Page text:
“It [the bungee jump] has been in operation for 10 years,” he told the Lusaka Times. “This is the first time I am hearing of an incident. The probability of an incident is one in 500,000 jumps.”
There is some mathematical truth to this, of course. But as someone who has taken a number of tours in Africa, I would add just a few qualifications.
One: Tourists who come from litigious societies such as the United States may have an assumption that an activity is safe, because it is allowed to exist. Such an attitude may be reasonable in the US or Australia, but it doesn’t necessarily work in a country such as Zambia, where civil court cases can take decades to resolve.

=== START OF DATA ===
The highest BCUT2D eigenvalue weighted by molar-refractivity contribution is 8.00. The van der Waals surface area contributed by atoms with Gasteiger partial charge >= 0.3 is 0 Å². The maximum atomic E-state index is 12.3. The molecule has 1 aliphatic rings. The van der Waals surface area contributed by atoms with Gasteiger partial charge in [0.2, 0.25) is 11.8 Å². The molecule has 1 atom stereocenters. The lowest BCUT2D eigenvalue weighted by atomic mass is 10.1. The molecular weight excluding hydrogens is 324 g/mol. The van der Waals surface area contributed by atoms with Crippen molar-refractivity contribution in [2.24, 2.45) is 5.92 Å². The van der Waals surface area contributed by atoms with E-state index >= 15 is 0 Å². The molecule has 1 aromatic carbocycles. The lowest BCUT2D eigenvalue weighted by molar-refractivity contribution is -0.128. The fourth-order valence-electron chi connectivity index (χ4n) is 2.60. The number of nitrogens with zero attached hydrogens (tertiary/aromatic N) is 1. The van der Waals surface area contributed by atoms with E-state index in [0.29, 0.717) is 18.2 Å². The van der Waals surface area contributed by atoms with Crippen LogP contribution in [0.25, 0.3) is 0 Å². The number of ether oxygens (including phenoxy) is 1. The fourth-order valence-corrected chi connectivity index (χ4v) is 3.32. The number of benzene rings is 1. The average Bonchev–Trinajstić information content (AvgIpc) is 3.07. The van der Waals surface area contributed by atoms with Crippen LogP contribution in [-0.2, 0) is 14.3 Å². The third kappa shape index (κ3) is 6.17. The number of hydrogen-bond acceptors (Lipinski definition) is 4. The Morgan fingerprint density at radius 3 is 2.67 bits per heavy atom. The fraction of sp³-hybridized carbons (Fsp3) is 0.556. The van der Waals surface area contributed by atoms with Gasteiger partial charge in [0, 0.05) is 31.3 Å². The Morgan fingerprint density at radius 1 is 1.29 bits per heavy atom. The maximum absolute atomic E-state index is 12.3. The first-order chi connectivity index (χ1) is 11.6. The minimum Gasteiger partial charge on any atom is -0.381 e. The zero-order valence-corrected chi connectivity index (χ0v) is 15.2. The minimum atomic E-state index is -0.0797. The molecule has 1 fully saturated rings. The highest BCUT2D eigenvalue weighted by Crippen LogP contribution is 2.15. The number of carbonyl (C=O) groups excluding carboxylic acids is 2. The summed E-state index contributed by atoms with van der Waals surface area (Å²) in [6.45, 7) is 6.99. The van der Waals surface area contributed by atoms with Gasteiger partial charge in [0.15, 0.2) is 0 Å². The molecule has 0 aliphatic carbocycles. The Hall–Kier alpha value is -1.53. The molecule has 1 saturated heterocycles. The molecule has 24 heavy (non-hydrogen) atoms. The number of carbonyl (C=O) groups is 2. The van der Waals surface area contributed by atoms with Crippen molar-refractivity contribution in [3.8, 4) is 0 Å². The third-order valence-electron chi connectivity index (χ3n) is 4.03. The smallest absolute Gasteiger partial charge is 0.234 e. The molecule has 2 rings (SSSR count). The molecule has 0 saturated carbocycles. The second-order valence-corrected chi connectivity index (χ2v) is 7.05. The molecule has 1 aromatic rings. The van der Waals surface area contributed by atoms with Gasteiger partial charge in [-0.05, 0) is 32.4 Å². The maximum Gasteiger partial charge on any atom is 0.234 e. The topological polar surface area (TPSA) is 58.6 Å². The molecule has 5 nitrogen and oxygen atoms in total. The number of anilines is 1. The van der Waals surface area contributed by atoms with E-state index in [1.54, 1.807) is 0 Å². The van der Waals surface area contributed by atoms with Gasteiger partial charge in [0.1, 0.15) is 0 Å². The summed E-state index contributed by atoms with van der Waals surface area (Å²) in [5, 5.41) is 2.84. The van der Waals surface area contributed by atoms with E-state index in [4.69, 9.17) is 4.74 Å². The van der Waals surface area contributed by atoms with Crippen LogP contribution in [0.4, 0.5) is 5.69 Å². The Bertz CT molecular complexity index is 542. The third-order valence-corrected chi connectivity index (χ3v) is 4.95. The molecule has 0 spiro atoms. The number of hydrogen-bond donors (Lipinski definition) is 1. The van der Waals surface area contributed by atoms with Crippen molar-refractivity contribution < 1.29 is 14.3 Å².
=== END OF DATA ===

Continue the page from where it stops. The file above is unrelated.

Two: Africans of all races and nationalities revel in the credo, “Africa is not for sissies.” A tough environment engenders a corresponding toughness of character. A hike up Cape Town’s Table Mountain starts out gently, but rapidly can become death-defying, with nary a handrail in sight.
Three: Maintenance of facilities – such as roads, factories, power plants, and yes, bungee cords – tends to be on an ex-post-facto basis.
Langworthy’s plunge reminded me of the anecdote of a friend in Johannesburg, who took his clients on a year-end corporate junket to Victoria Falls. The last event was to be a bungee jump off the Victoria Falls bridge. All but one of the clients took the plunge. The one who didn’t jump had asked the bungee operator what would happen if the bungee cord breaks. The tour operator grinned: “We’ll replace it.”